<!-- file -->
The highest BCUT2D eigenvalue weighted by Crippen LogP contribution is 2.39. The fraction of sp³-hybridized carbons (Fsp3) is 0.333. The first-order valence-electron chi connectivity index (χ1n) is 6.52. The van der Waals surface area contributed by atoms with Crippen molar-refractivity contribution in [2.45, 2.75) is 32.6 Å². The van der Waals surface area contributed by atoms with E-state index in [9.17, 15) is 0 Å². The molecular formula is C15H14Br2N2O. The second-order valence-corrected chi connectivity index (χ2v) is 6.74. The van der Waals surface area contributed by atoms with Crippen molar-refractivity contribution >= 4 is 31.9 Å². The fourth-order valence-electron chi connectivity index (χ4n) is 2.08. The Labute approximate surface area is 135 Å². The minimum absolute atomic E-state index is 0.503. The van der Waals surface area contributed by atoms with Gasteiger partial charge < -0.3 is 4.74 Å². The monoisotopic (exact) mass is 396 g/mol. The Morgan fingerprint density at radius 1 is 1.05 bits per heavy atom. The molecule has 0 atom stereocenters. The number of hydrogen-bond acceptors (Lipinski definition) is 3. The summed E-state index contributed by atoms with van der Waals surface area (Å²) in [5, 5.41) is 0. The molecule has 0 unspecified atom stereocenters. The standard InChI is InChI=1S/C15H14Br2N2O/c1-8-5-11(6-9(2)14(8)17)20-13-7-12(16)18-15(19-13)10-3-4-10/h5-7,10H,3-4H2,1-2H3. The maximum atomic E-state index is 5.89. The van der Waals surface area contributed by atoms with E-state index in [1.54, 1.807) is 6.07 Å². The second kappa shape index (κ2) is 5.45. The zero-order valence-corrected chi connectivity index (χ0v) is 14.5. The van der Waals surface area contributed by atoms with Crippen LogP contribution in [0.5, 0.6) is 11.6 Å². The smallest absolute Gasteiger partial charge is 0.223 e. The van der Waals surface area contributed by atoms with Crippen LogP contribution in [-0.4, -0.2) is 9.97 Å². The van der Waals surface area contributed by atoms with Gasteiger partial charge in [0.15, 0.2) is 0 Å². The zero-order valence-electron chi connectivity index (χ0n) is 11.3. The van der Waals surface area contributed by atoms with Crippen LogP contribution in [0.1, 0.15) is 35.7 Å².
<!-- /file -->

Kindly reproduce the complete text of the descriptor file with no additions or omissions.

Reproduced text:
The highest BCUT2D eigenvalue weighted by Crippen LogP contribution is 2.39. The fraction of sp³-hybridized carbons (Fsp3) is 0.333. The first-order valence-electron chi connectivity index (χ1n) is 6.52. The van der Waals surface area contributed by atoms with Crippen molar-refractivity contribution in [2.45, 2.75) is 32.6 Å². The van der Waals surface area contributed by atoms with E-state index in [9.17, 15) is 0 Å². The molecular formula is C15H14Br2N2O. The second-order valence-corrected chi connectivity index (χ2v) is 6.74. The van der Waals surface area contributed by atoms with Crippen molar-refractivity contribution >= 4 is 31.9 Å². The fourth-order valence-electron chi connectivity index (χ4n) is 2.08. The Labute approximate surface area is 135 Å². The minimum absolute atomic E-state index is 0.503. The van der Waals surface area contributed by atoms with Gasteiger partial charge < -0.3 is 4.74 Å². The monoisotopic (exact) mass is 396 g/mol. The Morgan fingerprint density at radius 1 is 1.05 bits per heavy atom. The molecule has 0 atom stereocenters. The number of hydrogen-bond acceptors (Lipinski definition) is 3. The summed E-state index contributed by atoms with van der Waals surface area (Å²) in [5, 5.41) is 0. The molecule has 0 unspecified atom stereocenters. The standard InChI is InChI=1S/C15H14Br2N2O/c1-8-5-11(6-9(2)14(8)17)20-13-7-12(16)18-15(19-13)10-3-4-10/h5-7,10H,3-4H2,1-2H3. The maximum atomic E-state index is 5.89. The van der Waals surface area contributed by atoms with E-state index in [1.54, 1.807) is 6.07 Å². The second kappa shape index (κ2) is 5.45. The zero-order valence-corrected chi connectivity index (χ0v) is 14.5. The van der Waals surface area contributed by atoms with Crippen LogP contribution in [0.5, 0.6) is 11.6 Å². The smallest absolute Gasteiger partial charge is 0.223 e. The van der Waals surface area contributed by atoms with Crippen LogP contribution in [-0.4, -0.2) is 9.97 Å². The van der Waals surface area contributed by atoms with Gasteiger partial charge in [0.15, 0.2) is 0 Å². The zero-order valence-electron chi connectivity index (χ0n) is 11.3. The van der Waals surface area contributed by atoms with Crippen LogP contribution in [0.1, 0.15) is 35.7 Å².